The final defense of the body against cell damage is paradoxically apoptosis, which is suicide by the damaged cells to prevent them becoming cancerous. This is what you see when your skin peels after sunburn – it is deliberate action on behalf of the cells of your skin sacrificing themselves to save the body as a whole. UV exposure can prevent this from occurring which is why it can lead to some forms of skin cancer.
However, it is the action of oxidants on the skin that cause most damage. The so-called drying out of skin is largely due to oxidant damage more so than to loss of moisture. The sweat glands in your skin can produce lots of moisture, but nothing can be done about free radicals other than provide the help of antioxidants to kill them off. Antioxidants destroy free radicals with glee, and hunt them down wherever they are. The common antioxidants in your body are vitamins A, C and especially the powerful vitamin E. That is why so many skin creams contain vitamin E, and sometimes also vitamin A.
However, there are many more antioxidants than these. Astaxanthin is one. ‘Asta what?’ I can hear you say, and I am not surprised. It is not very common in health stores, but has been approved by the FDA and in Europe as a food colorant. It is a terpene carotenoid, though does not break down to vitamin A in the human metabolism as other carotenes do. It is claimed to be fifty times more powerful as an antioxidant than vitamin E and acts as an internal sunscreen in the skin by blocking the harmful effects of UV radiation at cellular level.
It is available naturally in krill, salmon, trout, crustaceans and some bird feathers, and is extracted from microalgae. Not all sources are palatable and it is best taken as a supplement, or to protect the skin, in a cream. Another super-antioxidant is pycnogenol. However, be aware of purchasing it under this trade name in the USA, since the term has been hijacked by others who are selling a different product under that name. The true chemical pycnogenol as named by Frenchman Dr. Masquelier is a very strong antioxidant: any others are mere imitations that are not the same product.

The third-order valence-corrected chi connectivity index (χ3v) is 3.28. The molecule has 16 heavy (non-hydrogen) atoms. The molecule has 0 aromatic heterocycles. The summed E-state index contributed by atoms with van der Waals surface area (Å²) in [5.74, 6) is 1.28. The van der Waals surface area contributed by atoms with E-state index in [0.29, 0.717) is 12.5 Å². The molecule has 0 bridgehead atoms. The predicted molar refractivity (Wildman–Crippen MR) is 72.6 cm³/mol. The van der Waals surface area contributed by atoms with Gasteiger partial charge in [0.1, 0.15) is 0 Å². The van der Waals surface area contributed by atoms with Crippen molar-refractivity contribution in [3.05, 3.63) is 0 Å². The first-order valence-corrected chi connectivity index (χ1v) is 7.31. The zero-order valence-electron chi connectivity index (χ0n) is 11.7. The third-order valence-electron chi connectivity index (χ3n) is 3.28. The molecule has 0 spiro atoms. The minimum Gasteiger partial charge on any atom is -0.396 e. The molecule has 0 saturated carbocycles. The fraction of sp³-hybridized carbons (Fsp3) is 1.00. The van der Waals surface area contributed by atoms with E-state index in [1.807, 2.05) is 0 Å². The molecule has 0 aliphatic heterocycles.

Chemically, pycnogenol is a proanthocyanidin, a flavanol extractable from grape seed or pine bark. Any product that comes from a different source cannot be pycnogenol. That said, the product is able to strengthen the skin and prevent wrinkles through its effect in scavenging free radicals. It stops the free radicals from destroying the cells of the skin and causing premature aging. Whether the chemical is extracted from pine bark or grape seed appears to make no difference. The chemicals are virtually identical, or should be if they are from the right form of pine bark.
The polyphenols in green tea also eradicate free radicals. They too are very strong antioxidants, just one of the remarkable properties of this plant. However, none of these will be of much help unless specifically applied to the skin. If taken internally, they will do a great job of mopping up free radicals in the blood, but very little will actually reach the skin.
In order to build healthier skin, you will have to use antioxidant rich skin moisturizing lotions that apply moisture to your skin, but more importantly also apply these powerful antioxidants. If you really want to maintain good looking wrinkle-free supple skin in sunny climates, then look for one or more of the above substances as an ingredient in your moisturizing lotion.